The responses to these questions have been innumerable, and nearly all of them raise further difficulties. Some theorists have denied that what one sees in such a case is an existent entity at all but have found it difficult to explain why one seems to see such an entity. Still others have suggested that the image seen in such a case is in one's mind and not really in space. But then what is it for something to be in one's mind, where in the mind is it, and why, if it is in the mind, does it appear to be "out there," in space where the stick is? And above all, how does one decide these questions? The various questions posed above only suggest the vast network of difficulties, and in order to straighten out its tangles it becomes indispensable to develop theories.
In accordance with a proposal made above, epistemology, or thelogic of scientific discovery, -should be identified with the theory of scientific method. The theory of method, in so far as it goes beyond the purely logical analysis of the relations between scientific statements, is concerned with the choice of methods—with decisions about the way in which scientific statements are to be dealt with. These decisions will of course depend in their turn upon the aim, which we choose from among a number of possible aims.
Methodology or ascientificmethod is a collective term denoting the various processes by the aid of which the sciences are built up. In a wide sense, any mode of investigation by which scientific or other impartial and systematic knowledge is acquired is called a scientific method.
What are the rules of scientific method, and why do we need them? Can there be a theory of such rules, a methodology? The way in which one answers these questions will largely depend upon one's attitude to science. The way in which one answers these questions will largely depend upon one's attitude to science. Those who, like the positivists, see empirical science as a system of statements, which satisfy certain logical criteria, such as meaningfulness or verifiability, will give one-answer. A very different answer will be given by those who tend to see the distinguishing characteristic of empirical statements in their susceptibility to revision—in the fact that they can be criticised,-and superseded by better ones; and who regard it as their task to analyse the characteristic ability of science to advance, and the characteristic manner in which a choice is made, in crucial cases, between conflicting systems of theories.
Such methods, as it was mentioned above, are of two principal types— technical and logical. A technical or technological method is a method of manipulating the phenomena under investigation, measuring them with precision, and determining the conditions under which they occur, so as to be able to observe them in a favourable and fruitful manner. A logical method is a method of reasoning about the phenomena investigated, a method of drawing inferences from the conditions under which they occur, so as to interpret them as accurately as possible. The term "scientific method" in the first instance probably suggests to most minds the technical methods of manipulation and measurement. These technical methods are very numerous and they are different in the different sciences. Few men ever master the technical methods of more than one science or one group of closely connected sciences. An account of the most important technical methods is usually given in connection with the several sciences. It would be impossible, even if it were desirable, to give a useful survey of all, or even of the most important, technical methods of science. It is different with the logical methods of science. These methods of reasoning from the available evidence are not really numerous, and are essentially the same in all the sciences. It is both possible and desirable to survey them in outline. Moreover, these logical methods of science are in a very real sense the soul of the technical methods.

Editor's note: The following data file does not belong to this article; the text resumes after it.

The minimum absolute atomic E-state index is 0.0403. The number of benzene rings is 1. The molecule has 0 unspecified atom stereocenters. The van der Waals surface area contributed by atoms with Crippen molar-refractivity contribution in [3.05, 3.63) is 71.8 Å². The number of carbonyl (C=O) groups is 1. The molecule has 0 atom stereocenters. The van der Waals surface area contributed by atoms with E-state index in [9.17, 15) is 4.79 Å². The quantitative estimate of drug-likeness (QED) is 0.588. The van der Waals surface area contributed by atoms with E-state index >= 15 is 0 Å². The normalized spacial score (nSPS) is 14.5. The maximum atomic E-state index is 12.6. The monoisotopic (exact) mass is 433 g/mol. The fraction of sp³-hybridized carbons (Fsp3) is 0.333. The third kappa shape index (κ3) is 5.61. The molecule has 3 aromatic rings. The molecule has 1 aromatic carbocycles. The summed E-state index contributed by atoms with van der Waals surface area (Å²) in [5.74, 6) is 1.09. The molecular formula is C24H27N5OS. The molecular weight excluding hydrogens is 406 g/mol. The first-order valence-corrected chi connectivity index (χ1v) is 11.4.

In pure science the technical methods are not regarded as an end in themselves, but merely as a means to the discovery of the nature of the phenomena under investigation. This is done by drawing conclusions from the observations and experiments, which the technical methods render possible. Sometimes the technical methods make it possible for the expert investigator to observe and measure certain phenomena, which otherwise could either not be observed and measured at all, or not so accurately. Sometimes they enable him so to determine the conditions of their occurrence that he can draw reliable conclusions about them, instead of having to be content with unverified conjectures. The highly speculative, mainly conjectural character of early science was no doubt due entirely to the lack of suitable technical methods and scientific instruments. In a sense; therefore, it may be said that the technical methods of science are auxiliary to the logical methods, or methods of reasoning. And it is these methods that are to be considered in the present article. The technical methods of science, as ought to be clear from the preceding remarks, are of first rate importance, 'and we have not the remotest desire to underrate them; but it would be futile to attempt to survey them here.